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    Unique and Historically Important Boggy Depot, Western Arkansas Note

    Boggy Depot, (Choctaw Nation, I. T., Western Arkansas) - Reuben Wright 50 Cents Jan. 1, 1862 Burgett 2, Durand-UNL. PCGS Fine 15 Apparent.
    A historic and unique territorial period scrip that is arguably the greatest of all Oklahoma-Indian Nation notes. This is the Burgett Plate Note, and we have not seen another example from the series. The note is fascinating on several levels and expresses a rich narrative. This is the only scrip we have seen with the designation "Western Arkansas." The Confederate theatre during the Trans-Mississippi Department era crossed the borders of what would become several American states after the Civil War. Boggy Creek, a trading center and active community, was strategically located between the Choctaw and Chickasaw nations. The Choctaws, Chickasaws and the Confederacy made a treaty in July, 1861 that formed a district with Boggy Depot as the seat. The note itself is printed on brown rag paper and its overall style is similar to some Mayer Brothers notes from Arkansas. The upper left has the 50/100 fraction. Location and engraved date are at the upper right. The Gothic denomination "Fifty Cents in Merchandise" is across at top center, with the rest of the obligation beneath. Highlighted, toward the bottom, is the bolded CONFEDERATE NOTES, for which the notes could be redeemed. The note was not signed on the face, but the issuer name REUBEN WRIGHT appears at lower right in all capital letters. The most fascinating diagnostic of this note is that the end panels are formed by an interesting pattern. Perpendicular at the left is JEFF. DAVIS, /PRESIDENT and at the right, ALEX. H. STEPHENS, /VICE PRESIDENT. The patriotic reference to the Confederate Executive branch would certainly communicate loyalty. The blank back is countersigned by Reuben Wright. Wright was an important and wealthy man at the beginning of the War. A New Englander, he established the store at Old Boggy and accumulated much of his fortune in trading establishments located at Skullyville and Doaksville in the eastern part of the Choctaw Nation. He had a considerable gold stockpile from supplying the Chickasaw Nation with provisions for their academies. Since he was a "Yankee," the Confederates wanted him and his gold. He knew to leave promptly and return to the North. He hid the gold within layers of deerskins and headed overland, south to Galveston, with an armed guard where they ran the blockade successfully and he returned home. Noted with "Repairs; Pieces Replaced" and the "Burgett Plate Note" on the encapsulation. The overall appearance is superb and this is of the highest rarity, considered Unique. A museum piece and riveting Confederate era scrip note.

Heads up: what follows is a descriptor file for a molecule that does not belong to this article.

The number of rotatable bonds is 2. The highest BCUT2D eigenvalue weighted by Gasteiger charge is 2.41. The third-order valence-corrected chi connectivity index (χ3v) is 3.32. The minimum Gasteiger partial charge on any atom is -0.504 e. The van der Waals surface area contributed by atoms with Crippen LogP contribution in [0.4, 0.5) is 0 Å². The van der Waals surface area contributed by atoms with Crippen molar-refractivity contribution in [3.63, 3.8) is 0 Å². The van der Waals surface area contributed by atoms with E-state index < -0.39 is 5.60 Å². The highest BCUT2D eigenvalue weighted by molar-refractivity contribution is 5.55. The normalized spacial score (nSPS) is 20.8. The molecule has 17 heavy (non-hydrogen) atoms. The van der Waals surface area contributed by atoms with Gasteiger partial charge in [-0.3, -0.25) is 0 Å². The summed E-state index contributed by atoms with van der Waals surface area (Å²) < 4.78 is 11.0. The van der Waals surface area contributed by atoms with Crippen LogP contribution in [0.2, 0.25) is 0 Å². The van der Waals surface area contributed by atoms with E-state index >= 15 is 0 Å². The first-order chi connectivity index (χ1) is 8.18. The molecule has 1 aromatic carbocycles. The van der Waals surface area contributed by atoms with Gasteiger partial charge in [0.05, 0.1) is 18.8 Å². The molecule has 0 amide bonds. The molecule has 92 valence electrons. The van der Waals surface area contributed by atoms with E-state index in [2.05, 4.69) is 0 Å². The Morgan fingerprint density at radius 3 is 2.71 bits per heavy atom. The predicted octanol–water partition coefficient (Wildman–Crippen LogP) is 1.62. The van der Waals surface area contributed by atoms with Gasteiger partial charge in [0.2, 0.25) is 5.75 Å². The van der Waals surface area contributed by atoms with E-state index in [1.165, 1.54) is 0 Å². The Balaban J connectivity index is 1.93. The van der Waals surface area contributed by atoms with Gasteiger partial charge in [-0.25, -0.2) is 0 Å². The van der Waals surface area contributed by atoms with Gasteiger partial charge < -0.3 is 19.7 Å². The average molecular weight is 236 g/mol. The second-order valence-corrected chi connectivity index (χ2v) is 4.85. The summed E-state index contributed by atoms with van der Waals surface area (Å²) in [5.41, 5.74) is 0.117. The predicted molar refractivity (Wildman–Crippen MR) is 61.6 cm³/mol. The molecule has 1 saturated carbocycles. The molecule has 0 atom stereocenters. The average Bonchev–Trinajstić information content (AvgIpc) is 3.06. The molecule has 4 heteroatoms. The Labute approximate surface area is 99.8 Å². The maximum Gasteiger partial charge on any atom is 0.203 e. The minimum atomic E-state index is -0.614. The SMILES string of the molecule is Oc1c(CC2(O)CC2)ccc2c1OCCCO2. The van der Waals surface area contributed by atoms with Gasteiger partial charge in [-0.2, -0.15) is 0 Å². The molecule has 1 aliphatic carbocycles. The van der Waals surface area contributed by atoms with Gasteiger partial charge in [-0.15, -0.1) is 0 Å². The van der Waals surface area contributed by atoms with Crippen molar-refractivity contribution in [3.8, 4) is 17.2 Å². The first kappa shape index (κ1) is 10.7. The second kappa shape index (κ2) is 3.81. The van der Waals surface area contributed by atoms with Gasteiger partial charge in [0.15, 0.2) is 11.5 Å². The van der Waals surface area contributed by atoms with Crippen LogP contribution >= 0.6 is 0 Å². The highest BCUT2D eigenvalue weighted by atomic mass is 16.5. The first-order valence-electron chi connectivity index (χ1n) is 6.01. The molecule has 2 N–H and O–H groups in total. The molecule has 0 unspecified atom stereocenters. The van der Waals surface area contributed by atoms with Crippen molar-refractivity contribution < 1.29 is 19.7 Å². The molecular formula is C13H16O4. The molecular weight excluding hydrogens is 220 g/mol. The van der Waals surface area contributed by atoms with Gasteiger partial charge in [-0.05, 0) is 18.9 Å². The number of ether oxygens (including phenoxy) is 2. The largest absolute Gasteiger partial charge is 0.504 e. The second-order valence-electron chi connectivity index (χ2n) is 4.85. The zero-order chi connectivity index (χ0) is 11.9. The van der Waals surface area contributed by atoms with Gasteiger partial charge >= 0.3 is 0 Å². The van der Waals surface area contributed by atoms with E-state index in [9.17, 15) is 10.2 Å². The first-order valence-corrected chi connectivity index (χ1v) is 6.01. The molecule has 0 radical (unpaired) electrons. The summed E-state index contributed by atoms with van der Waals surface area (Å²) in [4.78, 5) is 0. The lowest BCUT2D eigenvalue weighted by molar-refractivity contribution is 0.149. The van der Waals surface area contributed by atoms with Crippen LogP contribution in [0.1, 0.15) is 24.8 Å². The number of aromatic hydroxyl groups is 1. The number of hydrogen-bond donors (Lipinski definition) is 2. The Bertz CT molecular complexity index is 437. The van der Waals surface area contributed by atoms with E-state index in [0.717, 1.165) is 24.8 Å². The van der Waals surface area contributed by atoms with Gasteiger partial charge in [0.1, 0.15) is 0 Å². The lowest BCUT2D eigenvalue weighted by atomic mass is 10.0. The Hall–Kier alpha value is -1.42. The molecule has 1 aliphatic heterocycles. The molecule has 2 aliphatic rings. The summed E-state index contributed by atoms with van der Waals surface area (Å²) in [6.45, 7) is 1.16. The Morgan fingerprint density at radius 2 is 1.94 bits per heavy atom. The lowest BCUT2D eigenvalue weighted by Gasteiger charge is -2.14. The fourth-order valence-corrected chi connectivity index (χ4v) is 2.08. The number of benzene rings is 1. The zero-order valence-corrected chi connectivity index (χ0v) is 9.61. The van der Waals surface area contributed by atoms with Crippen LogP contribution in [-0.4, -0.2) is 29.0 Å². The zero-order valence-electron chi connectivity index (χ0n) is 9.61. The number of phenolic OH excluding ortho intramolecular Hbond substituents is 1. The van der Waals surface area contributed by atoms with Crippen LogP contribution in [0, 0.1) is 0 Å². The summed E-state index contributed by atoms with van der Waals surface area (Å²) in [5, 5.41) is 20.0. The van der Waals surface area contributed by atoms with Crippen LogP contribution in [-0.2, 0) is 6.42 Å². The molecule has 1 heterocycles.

Ex: Eric P. Newman Numismatic Education Society

    Auction Info

    Auction Dates
    October, 2015
    21st-24th Wednesday-Saturday
    Bids + Registered Phone Bidders: 14
    Lot Tracking Activity: N/A
    Page Views: 921

    Buyer's Premium per Lot:
    17.5% of the successful bid (minimum $14) per lot.

    Truth Seeker: The Life of Eric P. Newman (softcover)
    A powerful and intimidating dealer of the 1960s, backed by important colleagues, was accused of selling fraudulent gold coins and ingots to unsuspecting numismatists. Who would go up against a man like that and, over the course of decades, prove the fraud? Who would expose a widely respected scholar as a thief, then doggedly pursue recovery of coins that the scholar had stolen from an embarrassed numismatic organization, all over the objections of influential collectors who had bought coins with clouded titles? Eric P. Newman would - and did. Reserve your copy today.
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